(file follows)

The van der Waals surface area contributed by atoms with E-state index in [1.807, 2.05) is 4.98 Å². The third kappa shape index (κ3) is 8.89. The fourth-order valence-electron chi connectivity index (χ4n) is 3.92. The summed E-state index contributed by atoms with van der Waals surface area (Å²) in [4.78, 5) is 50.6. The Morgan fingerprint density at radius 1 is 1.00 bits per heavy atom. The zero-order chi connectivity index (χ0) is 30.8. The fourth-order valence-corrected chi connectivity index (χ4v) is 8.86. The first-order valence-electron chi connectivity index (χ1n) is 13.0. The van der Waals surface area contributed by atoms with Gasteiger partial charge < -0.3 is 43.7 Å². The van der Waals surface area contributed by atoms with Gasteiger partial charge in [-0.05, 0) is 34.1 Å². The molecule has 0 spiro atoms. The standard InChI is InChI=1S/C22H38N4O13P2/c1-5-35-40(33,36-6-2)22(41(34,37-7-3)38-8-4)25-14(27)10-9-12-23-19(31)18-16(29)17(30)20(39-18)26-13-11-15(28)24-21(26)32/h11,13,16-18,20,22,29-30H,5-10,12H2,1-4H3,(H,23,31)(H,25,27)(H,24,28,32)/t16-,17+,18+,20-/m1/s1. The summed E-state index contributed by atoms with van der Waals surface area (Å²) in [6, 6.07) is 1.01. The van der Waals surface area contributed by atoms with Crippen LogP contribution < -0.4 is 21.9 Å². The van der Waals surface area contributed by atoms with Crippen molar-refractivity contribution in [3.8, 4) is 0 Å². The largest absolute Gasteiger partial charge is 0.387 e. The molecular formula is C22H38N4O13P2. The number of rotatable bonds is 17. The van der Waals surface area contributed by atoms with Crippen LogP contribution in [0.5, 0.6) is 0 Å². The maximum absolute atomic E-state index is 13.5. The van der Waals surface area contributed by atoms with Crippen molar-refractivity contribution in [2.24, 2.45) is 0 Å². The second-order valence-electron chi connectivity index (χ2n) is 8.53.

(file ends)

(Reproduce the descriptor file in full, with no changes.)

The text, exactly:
The van der Waals surface area contributed by atoms with E-state index in [1.807, 2.05) is 4.98 Å². The third kappa shape index (κ3) is 8.89. The fourth-order valence-electron chi connectivity index (χ4n) is 3.92. The summed E-state index contributed by atoms with van der Waals surface area (Å²) in [4.78, 5) is 50.6. The Morgan fingerprint density at radius 1 is 1.00 bits per heavy atom. The zero-order chi connectivity index (χ0) is 30.8. The fourth-order valence-corrected chi connectivity index (χ4v) is 8.86. The first-order valence-electron chi connectivity index (χ1n) is 13.0. The van der Waals surface area contributed by atoms with Gasteiger partial charge < -0.3 is 43.7 Å². The van der Waals surface area contributed by atoms with Gasteiger partial charge in [-0.05, 0) is 34.1 Å². The molecule has 0 spiro atoms. The standard InChI is InChI=1S/C22H38N4O13P2/c1-5-35-40(33,36-6-2)22(41(34,37-7-3)38-8-4)25-14(27)10-9-12-23-19(31)18-16(29)17(30)20(39-18)26-13-11-15(28)24-21(26)32/h11,13,16-18,20,22,29-30H,5-10,12H2,1-4H3,(H,23,31)(H,25,27)(H,24,28,32)/t16-,17+,18+,20-/m1/s1. The summed E-state index contributed by atoms with van der Waals surface area (Å²) in [6, 6.07) is 1.01. The van der Waals surface area contributed by atoms with Crippen LogP contribution < -0.4 is 21.9 Å². The van der Waals surface area contributed by atoms with Crippen molar-refractivity contribution in [3.8, 4) is 0 Å². The largest absolute Gasteiger partial charge is 0.387 e. The molecular formula is C22H38N4O13P2. The number of rotatable bonds is 17. The van der Waals surface area contributed by atoms with Crippen LogP contribution in [0.5, 0.6) is 0 Å². The maximum absolute atomic E-state index is 13.5. The van der Waals surface area contributed by atoms with Crippen molar-refractivity contribution in [2.24, 2.45) is 0 Å². The second-order valence-electron chi connectivity index (χ2n) is 8.53.